Can you spot the writer in this picture? What about the mommy?
Someone recently asked me what I do for a living. I think she expected me to say that I’m a stay-at-home mom (or SAHM). She often sees me with both my kids in tow, and we’d never had any opportunity to have a conversation about anything other than our kids. When I said, “I’m a writer,” the person looked surprised. Apparently I did not fit her preconceived notion of what a writer looks like or acts like.
At the time, I was wearing sweaty gym clothes and no makeup and trying to wrangle my active three-year-old son (see above in the furry monster costume). I was also carrying my son’s backpack o’ snacks (a wise parent never leaves home without lots and lots and LOTS of snacks; if you think you’ve got enough, toss some more in). Oh yes, and I’m sure I was wearing my current favorite gym shoes: bright purple sneakers with hot pink laces. I can see why my appearance didn’t match any of the ideas that many people have of writers. Heck, I don’t even drink coffee. (I know! Maybe someone should take my writer badge away from me.)
The funny thing, at least to me, is that I probably do fit the mold of many a mommy blogger. Yoga pants, check. Sneakers, check. North Face jacket, check. Various flotsam and jetsam from adored but messy offspring, check check and check. I even have a mommy blog, since I love to tell a good story about my charming and delicious children who never ever misbehave in Target or fight over whether to watch “Dinosaur Train” or “Phineas and Ferb” or bite each other or screech so loudly that I nearly drive the car off the road.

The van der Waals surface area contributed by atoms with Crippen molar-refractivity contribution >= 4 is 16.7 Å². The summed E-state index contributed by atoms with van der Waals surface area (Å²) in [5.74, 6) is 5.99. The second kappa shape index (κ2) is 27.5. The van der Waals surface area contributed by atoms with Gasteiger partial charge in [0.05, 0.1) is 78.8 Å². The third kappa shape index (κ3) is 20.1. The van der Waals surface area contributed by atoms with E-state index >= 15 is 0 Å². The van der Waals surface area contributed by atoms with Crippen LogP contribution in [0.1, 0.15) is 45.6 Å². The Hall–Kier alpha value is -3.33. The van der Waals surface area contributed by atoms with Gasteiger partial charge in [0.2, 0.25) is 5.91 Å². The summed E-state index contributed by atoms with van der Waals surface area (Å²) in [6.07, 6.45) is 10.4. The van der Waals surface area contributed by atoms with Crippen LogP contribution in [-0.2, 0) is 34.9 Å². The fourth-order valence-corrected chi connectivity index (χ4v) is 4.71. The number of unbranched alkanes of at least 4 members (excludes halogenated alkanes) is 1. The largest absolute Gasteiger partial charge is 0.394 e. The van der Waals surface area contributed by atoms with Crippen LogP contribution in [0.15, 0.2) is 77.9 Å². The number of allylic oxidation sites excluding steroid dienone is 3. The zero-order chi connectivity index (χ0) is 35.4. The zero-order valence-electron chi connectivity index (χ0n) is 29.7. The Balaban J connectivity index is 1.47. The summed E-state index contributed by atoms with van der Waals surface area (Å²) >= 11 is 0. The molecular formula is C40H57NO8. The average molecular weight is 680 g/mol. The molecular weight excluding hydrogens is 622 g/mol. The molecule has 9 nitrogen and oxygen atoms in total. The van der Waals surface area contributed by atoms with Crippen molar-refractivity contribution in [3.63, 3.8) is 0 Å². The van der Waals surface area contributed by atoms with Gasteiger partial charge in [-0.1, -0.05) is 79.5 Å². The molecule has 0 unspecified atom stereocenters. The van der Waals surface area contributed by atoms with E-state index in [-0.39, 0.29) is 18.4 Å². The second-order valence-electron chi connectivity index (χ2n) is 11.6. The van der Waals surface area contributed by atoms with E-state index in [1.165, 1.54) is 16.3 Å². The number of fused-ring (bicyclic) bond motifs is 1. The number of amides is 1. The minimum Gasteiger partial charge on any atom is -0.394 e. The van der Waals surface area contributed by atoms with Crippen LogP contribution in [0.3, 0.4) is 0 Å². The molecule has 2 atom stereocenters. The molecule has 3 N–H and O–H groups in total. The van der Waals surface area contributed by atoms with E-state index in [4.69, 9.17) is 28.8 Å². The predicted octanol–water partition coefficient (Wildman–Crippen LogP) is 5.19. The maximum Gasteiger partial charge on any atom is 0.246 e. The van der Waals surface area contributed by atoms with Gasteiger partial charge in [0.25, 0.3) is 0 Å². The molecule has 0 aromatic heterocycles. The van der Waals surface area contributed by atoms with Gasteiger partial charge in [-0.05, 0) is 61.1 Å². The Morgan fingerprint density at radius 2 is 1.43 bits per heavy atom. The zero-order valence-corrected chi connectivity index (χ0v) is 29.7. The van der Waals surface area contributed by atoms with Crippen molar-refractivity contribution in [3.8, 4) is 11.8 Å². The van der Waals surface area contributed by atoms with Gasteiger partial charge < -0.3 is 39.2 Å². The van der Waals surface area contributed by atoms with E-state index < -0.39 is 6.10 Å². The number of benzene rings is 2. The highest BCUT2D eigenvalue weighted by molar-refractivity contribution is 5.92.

But a writer, a real writer who writes about stuff other than her kids? Hmm. I don’t know.
Then again, I don’t know many writers who sit around in their offices, dressed to the nines. We’re often a frumpy bunch. I mean, I started out my professional career in a newsroom. As long as you weren’t wearing pajamas, you were doing pretty well. I tended to save my “nice” clothes for days when I had to attend meetings in hospital board rooms or conduct interviews in doctors’ offices. If I knew I was just going to be in the office on the phone, why bother with the good stuff? Who was going to benefit from my attempt to wear pantyhose? And trust me, I was not the only one with this approach. I had coworkers who (I suspected) wore the same pair of pants several days in a row. Or kept a rumpled tie in the trunk of their car, just in case.
Today, the lines of citizen journalists and professional journalists have blurred. The perky mommy blogger in leggings and sneaks may also be a veteran reporter for a well-respected magazine. Or the seasoned newspaper columnist may have a cult following on Twitter, where he posts mostly about the Red Sox and recipes that incorporate tequila. You can’t really tell by looking at someone if they fit the profile because there doesn’t really seem to be a profile anymore. They probably all sit in front of their computers with messy hair and a coffee-stained shirt a good deal of the time.
So, that’s where I am. Earlier today, I interviewed a health care executive from my home office, wearing, yes, yoga pants and a hoodie. Then I pounded out a lengthy article about a particular trend in the arena of federally-qualified community health centers. As long as you’re good at what you do, who cares if you look like what you are? As long as you’re good at what you are, that’s what matters.